Dwayne Johnson Is Considering a Presidential Run... but What Is He Missing?

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He's now occasionally credited as Dwayne "The Rock" Johnson.

The thriller stars The Rock as a security guard for the (fictional) tallest building in the world, a swirling glass-and-steel monolith in Hong Kong.

Ten years after losing a leg in a botched hostage rescue mission, former Federal Bureau of Investigation operative Will Sawyer (Johnson) has settled down with his own security consultancy company (though we never see any of his employees), a lovely wife (Neve Campbell, who plays a surgeon but doesn't save anyone on-screen), and two young kids.

In July 2017, a "Run The Rock 2020" campaign committee was formed, though Johnson, a registered Independent, wasn't involved in its creation.

In the mid 2000s, when Dwayne "The Rock" Johnson moved from WWE wrestling into a full-time career as a Hollywood star, there was a brief period of time where Johnson dropped his wrestling moniker.

And Dwayne is keen to work alongside Skyscraper director Rawson Marshall Thurber again.

Right out of the gate the movie shows us that Will is going to be a more mellow character than we are used to Johnson playing.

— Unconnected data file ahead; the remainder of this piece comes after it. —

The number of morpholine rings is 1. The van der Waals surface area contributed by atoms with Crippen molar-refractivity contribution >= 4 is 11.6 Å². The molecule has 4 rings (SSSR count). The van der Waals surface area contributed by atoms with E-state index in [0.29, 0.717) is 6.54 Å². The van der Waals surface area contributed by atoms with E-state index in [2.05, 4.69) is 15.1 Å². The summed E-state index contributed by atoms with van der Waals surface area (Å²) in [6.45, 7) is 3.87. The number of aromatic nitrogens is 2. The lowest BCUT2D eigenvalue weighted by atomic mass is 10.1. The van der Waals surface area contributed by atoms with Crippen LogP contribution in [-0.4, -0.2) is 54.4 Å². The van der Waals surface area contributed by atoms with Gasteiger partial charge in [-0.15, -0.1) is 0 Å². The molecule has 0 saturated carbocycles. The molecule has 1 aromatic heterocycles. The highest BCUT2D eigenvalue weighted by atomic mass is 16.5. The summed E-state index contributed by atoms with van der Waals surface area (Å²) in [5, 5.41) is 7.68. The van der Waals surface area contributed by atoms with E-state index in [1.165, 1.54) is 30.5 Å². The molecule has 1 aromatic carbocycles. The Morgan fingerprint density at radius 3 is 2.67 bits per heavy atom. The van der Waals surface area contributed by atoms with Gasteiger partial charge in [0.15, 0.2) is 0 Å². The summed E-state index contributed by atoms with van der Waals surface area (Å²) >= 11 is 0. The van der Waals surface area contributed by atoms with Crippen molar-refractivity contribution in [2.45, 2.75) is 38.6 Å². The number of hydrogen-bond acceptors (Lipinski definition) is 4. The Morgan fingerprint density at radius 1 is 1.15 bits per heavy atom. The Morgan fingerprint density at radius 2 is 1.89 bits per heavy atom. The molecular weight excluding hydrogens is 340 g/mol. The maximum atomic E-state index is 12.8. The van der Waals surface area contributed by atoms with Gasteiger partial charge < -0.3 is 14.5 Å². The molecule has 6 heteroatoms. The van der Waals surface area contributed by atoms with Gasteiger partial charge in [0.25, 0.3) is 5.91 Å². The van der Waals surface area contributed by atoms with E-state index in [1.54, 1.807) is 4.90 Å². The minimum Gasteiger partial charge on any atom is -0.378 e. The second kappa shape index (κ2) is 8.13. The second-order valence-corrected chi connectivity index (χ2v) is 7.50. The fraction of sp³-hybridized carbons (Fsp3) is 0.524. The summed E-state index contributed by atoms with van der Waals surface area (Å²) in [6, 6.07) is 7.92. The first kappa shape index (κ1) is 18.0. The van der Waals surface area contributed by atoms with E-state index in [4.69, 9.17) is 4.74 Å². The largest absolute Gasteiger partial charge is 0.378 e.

After months of speculation, the actor told Vanity Fair on Tuesday that a bid for the White House in the next presidential election will not be happening.

Is the movie completely unrealistic and full of cliches and head-scratching plot points? Of course. But like "Rampage" earlier this year, you're paying your hard-earned money to see The Rock do some insane stuff, and you won't be disappointed.

OK, so it's ridiculous, but slightly ridiculous action movies are Johnson's brand (they're actually making a sequel to San Andreas), and what fans want in the context of that silliness are reasonably competent action and suspense - Johnson making incredible leaps from cranes onto burning buildings, or stabilizing a collapsing beam with his bulging muscles while imperiled innocents scurry past. "'Jumanji.' 'Rampage.' And now 'Skyscraper.' Saved the best for last".

"I reached a point in my career where I was exhausted of trying to be something I wasn't", Johnson said of switching back to the nickname.

"Skyscraper" certainly has a more serious tone than most of what Johnson and Thurber do, which might throw some audiences off.

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